Fauquier is Still Grappling with a Teacher Shortage


Catherine Arellano

Fauquier County Public Schools is struggling due to staffing shortages halfway tgrough the school year.

In more ways than one, the COVID-19 pandemic has affected the school system. Even though President Joe Biden declared the pandemic in the United States officially over, students, teachers and schools are still facing repercussions. According to Superintendent David Jeck’s TED Talk, 300,000 teachers have quit nationwide since the fall of 2020 to the spring of 2022. This number is extremely high and schools are struggling to fill the empty positions.

Being a teacher is a highly involved profession. While teachers focus on educating the students, they are also being watched by the administration and parents. When the pandemic began, teachers were tasked with figuring out how to keep the students engaged and learning through technology. Jeck said, “The pandemic was incredibly difficult for teachers. What we’ve seen over the past two or so years [is that] more teachers [are] leaving the profession, and [there are] fewer and fewer replacement teachers.”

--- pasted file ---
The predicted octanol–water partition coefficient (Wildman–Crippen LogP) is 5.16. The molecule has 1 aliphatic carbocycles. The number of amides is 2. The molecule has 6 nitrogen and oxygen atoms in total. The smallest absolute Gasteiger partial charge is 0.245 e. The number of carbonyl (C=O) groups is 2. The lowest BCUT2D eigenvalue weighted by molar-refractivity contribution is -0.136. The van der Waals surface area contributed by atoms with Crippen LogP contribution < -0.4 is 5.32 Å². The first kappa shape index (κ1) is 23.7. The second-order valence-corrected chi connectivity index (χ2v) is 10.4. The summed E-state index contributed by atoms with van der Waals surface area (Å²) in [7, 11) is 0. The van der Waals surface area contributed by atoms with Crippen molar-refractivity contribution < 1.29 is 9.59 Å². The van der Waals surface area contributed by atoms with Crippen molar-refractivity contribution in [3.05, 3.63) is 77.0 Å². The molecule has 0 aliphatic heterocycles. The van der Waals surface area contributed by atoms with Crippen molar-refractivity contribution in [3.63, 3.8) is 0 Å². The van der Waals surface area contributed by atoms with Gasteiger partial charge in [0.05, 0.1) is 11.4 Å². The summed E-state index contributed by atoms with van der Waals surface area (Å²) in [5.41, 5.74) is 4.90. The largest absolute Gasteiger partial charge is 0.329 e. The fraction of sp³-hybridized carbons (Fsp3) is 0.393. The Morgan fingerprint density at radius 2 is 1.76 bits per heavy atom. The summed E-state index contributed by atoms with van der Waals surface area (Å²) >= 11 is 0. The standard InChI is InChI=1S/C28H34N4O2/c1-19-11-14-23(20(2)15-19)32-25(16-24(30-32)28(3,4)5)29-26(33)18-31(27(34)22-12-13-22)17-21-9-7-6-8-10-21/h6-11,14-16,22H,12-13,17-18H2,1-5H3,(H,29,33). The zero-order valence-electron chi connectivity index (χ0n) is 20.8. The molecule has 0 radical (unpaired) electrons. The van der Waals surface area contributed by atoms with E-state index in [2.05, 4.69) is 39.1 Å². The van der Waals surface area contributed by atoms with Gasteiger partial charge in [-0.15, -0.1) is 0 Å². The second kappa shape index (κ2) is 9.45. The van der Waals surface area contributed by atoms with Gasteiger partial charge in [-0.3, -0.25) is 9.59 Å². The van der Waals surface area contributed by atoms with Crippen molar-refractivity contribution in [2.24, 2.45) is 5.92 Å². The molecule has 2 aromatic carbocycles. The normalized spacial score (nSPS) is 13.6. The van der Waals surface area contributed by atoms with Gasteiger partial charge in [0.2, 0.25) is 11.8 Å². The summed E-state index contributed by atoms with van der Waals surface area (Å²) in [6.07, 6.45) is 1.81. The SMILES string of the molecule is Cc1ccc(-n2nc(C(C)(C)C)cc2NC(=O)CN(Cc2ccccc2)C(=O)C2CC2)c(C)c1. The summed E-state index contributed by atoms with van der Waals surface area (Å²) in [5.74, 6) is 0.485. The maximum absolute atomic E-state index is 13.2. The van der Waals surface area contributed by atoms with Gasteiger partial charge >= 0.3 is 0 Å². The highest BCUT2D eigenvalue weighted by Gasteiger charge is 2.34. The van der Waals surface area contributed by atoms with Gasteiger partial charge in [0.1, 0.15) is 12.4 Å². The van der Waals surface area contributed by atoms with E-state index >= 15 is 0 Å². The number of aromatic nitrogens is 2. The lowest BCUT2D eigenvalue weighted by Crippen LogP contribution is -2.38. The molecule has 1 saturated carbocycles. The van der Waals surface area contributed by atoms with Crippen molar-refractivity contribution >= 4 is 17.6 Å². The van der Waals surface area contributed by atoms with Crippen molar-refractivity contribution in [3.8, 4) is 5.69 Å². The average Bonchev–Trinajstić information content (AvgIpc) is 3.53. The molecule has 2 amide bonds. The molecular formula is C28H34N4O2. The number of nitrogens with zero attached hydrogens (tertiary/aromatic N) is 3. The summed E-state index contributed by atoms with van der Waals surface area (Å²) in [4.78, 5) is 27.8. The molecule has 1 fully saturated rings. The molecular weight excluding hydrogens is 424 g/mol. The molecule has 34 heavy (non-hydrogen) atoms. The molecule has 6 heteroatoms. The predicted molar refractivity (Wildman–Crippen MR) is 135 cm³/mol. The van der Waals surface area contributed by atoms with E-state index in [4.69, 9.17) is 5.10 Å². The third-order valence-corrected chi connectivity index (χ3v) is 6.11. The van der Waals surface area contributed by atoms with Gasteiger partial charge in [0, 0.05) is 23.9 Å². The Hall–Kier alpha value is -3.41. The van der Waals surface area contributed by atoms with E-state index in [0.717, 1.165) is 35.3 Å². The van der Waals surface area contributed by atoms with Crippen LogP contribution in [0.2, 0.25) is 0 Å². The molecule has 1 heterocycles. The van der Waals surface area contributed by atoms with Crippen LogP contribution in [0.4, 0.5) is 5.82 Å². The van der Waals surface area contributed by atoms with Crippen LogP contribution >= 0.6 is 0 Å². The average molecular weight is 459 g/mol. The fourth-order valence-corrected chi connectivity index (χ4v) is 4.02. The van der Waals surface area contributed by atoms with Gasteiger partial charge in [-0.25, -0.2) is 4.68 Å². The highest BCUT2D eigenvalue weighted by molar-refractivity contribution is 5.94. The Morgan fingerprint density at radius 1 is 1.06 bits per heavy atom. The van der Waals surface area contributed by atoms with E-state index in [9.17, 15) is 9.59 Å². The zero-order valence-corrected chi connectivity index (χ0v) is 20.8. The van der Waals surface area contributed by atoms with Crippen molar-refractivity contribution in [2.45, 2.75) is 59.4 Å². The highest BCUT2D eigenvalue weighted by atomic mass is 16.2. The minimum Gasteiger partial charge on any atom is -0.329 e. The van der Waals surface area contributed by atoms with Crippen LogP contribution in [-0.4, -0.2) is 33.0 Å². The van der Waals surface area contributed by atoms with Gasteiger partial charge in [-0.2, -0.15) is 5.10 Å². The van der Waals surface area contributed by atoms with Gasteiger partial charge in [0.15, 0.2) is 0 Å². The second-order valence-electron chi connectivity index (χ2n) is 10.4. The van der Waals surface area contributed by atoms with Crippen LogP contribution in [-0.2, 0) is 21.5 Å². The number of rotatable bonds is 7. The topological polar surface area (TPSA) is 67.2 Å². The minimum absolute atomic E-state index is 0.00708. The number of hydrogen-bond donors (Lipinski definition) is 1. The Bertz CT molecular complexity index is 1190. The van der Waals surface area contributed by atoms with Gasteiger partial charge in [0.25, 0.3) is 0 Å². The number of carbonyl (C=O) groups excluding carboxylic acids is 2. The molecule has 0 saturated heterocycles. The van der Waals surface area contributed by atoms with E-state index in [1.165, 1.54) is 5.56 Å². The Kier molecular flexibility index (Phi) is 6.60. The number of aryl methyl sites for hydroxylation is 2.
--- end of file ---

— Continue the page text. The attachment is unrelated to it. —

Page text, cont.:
As of Nov. 2022, there were about 40 teaching positions open in FCPS1. Students have been experiencing long-term substitute teachers or even a new substitute every few days, instead of the expected qualified teacher. Principal Kraig Kelican said that in FHS, there is an English department position and a food service position open. There is also “a business position that is frozen, and a few others that will be re-advertised for next school year.” said Kelican. Thankfully, there are substitute teachers who have taken over for these positions; however, the students aren’t learning at the same level they would be if the actual teacher was there.

Jeck said, “Stress, difficult parents, not feeling supported by administration, student behavior issues, being stretched too thin, and low pay,” are common reasons shared by teachers across the country on why they leave. Kelican agreed and said, “I realize the pandemic has been hard on everyone and many are still adjusting to the changes and coping with their personal experiences with the pandemic.”

As for FHS, the administration has been working to integrate new initiatives to improve the environment for students and faculty. Some of those initiatives include increasing the number of half days and teacher work days for planning and grading, and allowing autonomy to use teaching methods and teach their classes as they feel necessary. The FHS administration is working to support teachers as best as they can.

The county has worked on increasing salaries, but the trade-off was overall budget reduction. “We are hopeful that this funding will return this coming school year,” Kelican said.